8. Survey export - ability to download (export) the survey instrument
  9. Reports - survey response visualization and reporting tools
  10. Institutional IRB approved - institutional IRB policy may require certain software be used for research purposes

Commonly used survey software within academic (vs market) research include Qualtrics, Survey Monkey and Google Forms. Both qualtrics and survey monkey are licensed (with limited functionality available at no cost) and google forms is free. Data Validation

Despite some limitations in comparison with more advanced licensed software, Google Forms does include some elements of data validation. This feature helps ensure responses fall within expected or logical ranges. It is also useful if using google forms as a data collection instrument as opposed to a survey tool, reducing input errors.

Data validation can be applied to short answer responses, paragraph responses and check boxes. For example:

  1. Short answer: If numeric, you can define limits. For text you can check for a specific word or string type, e.g. URL or email. You can also define the minimum and maximum characters.
  2. Paragraph: Define the minimum and maximum paragraph length (in characters).
  3. Checkboxes: Set a minimums for box selection, set maximums, set actual numbers of boxes to be selected.

Both short answer and paragraph responses can also use regular expressions as a form of validation. Regular expressions are formulas that represent a sequence of characters signifying a search pattern. e.g. 


signifies an input that contains a lowercase letter followed by another character 0 or more times. This might be used within a name field to correct for lack of capitalization of the name.

^: signifies that the string starts with the character(s) or sequence placed after the caret

[a-z]: signifies a search for a character within the given range of characters

.: signifies any character in the given position

*: signifies a search for the preceding character repeated 0 or more times

13.1.4 Building workflows: Options for data integration Qualtrics and qualtRics

qualtRics (note the capital R) is an R package that enables retrieval of Qualtrics data directly from the Qualtrics platform and into R, reducing pre-processing time associated with data manipulation and import. Although Qualtrics is proprietary software, the qualtRics R package is open source and developed within the ROpenSci community.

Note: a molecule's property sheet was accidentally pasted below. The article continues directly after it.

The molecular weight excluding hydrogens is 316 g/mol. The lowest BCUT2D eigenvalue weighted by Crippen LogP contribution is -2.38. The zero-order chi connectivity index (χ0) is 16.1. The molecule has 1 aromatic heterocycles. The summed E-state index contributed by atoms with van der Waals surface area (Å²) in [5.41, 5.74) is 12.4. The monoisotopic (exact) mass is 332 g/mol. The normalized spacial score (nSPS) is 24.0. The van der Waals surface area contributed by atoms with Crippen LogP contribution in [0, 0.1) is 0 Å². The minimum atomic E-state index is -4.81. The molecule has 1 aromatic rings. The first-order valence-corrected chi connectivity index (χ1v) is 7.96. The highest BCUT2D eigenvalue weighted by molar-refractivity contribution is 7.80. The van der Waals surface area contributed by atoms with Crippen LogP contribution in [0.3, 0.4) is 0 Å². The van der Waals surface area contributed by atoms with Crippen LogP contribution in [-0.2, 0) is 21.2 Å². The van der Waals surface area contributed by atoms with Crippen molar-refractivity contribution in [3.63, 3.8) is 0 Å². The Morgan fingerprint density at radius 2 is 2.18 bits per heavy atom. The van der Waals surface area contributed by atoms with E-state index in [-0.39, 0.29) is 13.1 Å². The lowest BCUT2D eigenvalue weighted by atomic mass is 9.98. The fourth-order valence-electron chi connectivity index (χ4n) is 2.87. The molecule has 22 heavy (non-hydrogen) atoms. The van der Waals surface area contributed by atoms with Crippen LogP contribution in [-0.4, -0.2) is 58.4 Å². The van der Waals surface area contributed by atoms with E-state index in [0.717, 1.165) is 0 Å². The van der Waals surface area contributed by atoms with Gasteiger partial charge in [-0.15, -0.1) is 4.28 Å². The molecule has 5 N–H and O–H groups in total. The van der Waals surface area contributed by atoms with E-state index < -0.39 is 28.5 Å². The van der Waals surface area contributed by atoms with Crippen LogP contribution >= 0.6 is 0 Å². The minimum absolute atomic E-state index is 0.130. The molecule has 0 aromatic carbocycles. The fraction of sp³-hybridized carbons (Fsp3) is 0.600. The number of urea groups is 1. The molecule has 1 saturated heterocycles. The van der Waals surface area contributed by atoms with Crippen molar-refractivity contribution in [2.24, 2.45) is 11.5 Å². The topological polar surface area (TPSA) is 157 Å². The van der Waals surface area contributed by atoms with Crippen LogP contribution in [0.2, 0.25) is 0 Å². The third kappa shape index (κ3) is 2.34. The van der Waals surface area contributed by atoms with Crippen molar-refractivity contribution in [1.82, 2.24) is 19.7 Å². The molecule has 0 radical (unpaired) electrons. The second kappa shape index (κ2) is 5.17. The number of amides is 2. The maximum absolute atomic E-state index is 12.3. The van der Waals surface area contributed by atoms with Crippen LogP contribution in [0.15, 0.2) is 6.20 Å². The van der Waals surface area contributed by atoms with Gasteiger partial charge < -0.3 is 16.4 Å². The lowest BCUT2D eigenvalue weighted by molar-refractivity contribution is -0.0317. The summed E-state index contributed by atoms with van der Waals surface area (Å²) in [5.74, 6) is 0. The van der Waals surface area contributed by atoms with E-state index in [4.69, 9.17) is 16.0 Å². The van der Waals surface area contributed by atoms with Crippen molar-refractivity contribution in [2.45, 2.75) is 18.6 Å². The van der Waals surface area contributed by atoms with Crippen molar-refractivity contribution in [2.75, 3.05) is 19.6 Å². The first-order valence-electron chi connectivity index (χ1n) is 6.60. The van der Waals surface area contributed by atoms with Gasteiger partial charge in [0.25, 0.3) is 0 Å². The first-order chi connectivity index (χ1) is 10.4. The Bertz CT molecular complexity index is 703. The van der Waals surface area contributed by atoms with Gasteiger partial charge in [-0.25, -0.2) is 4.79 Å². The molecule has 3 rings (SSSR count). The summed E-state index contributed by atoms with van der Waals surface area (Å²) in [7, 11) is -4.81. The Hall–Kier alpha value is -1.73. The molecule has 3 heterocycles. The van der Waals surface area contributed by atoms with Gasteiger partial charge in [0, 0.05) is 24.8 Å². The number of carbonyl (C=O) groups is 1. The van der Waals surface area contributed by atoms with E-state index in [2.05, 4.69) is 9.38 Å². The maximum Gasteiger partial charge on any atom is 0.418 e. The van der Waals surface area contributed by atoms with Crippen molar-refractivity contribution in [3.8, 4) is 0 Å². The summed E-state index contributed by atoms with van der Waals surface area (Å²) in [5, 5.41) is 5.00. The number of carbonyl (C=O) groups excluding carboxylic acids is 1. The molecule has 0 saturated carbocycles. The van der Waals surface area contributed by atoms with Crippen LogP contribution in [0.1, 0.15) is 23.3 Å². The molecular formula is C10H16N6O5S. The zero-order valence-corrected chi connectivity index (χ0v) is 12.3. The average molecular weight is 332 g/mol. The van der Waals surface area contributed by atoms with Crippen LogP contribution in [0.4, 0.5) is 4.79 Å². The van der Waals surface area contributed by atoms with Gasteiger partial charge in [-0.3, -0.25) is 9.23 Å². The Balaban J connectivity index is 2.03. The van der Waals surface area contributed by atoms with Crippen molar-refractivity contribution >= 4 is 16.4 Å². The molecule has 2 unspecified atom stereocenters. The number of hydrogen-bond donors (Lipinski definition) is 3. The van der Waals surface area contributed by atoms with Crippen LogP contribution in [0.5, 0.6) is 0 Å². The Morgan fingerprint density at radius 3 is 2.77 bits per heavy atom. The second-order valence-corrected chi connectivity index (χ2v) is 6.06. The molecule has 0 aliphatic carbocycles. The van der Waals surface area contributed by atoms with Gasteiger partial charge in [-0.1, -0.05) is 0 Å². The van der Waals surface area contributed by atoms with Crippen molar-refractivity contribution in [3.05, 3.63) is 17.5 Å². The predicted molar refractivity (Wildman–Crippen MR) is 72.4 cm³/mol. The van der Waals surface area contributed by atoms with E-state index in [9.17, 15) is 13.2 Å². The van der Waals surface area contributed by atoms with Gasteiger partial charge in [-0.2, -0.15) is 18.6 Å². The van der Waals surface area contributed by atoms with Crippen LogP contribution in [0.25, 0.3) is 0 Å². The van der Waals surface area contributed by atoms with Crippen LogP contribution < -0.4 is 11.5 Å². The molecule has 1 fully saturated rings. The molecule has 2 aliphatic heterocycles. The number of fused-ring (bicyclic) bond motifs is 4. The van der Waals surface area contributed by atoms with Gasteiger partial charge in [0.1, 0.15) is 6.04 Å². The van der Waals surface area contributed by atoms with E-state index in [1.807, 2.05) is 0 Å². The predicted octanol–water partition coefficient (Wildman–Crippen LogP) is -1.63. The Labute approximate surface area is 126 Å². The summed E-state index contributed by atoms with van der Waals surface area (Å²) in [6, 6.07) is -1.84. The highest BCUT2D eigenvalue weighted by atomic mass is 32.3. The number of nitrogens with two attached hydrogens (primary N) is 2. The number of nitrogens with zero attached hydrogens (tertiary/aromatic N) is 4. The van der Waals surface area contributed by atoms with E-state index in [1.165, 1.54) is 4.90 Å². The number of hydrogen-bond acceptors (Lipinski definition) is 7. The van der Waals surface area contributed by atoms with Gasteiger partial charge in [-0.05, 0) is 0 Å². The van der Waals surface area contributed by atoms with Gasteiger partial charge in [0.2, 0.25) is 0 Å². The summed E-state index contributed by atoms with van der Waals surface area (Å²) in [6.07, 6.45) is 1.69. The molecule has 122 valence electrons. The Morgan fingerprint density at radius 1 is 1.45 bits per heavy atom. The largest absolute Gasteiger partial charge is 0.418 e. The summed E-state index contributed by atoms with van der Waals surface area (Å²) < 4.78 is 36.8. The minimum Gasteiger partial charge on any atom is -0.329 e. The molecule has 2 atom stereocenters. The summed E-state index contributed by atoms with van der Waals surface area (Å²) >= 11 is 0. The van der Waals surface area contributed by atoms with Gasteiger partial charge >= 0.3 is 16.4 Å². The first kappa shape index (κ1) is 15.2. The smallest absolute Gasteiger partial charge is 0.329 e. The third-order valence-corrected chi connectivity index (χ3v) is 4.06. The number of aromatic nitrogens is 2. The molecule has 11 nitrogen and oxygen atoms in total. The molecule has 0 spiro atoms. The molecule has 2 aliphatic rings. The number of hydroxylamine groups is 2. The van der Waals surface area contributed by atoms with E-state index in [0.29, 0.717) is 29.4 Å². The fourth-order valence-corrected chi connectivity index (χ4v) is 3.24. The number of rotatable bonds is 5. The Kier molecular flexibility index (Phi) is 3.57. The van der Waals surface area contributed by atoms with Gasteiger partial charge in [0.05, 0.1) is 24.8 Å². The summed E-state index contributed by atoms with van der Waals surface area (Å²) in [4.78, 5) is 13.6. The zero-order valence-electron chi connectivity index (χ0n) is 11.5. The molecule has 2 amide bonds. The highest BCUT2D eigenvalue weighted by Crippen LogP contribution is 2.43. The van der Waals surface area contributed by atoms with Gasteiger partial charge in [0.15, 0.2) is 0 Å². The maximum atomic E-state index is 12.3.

The package currently contains three core functions:

  1. all_surveys() fetches a list of all surveys that you own or have access to from Qualtrics.
  2. fetch_survey() downloads a survey from Qualtrics and loads it into R.
  3. read_survey() allows you to read CSV files you download manually from Qualtrics.

Example of the functions in use:

surveys <- all_surveys()

This will create a list of all survey names contained within your Qualtrics account, within the data frame surveys. The survey data have not yet been downloaded. You can download the data from one or more individual surveys of your choice using fetch_survey(). In the example below the researcher is bringing in a subset of data from survey number 4, based on the date of responses.

mysurvey <- fetch_survey(surveys$id[4], start_date = "2018-10-01", end_date = "2018-10-31", label = FALSE)

If you have already downloaded a *.csv filed from Qualtrics, these can be read in from your computer with the read_survey() function. e.g. 

mysurvey <- read_survey("/users/aebudden/Desktop/workshop_feedback.csv")

Also contained within the package are the following helper functions:

  1. qualtrics_api_credentials() stores your API key and base url in environment variables.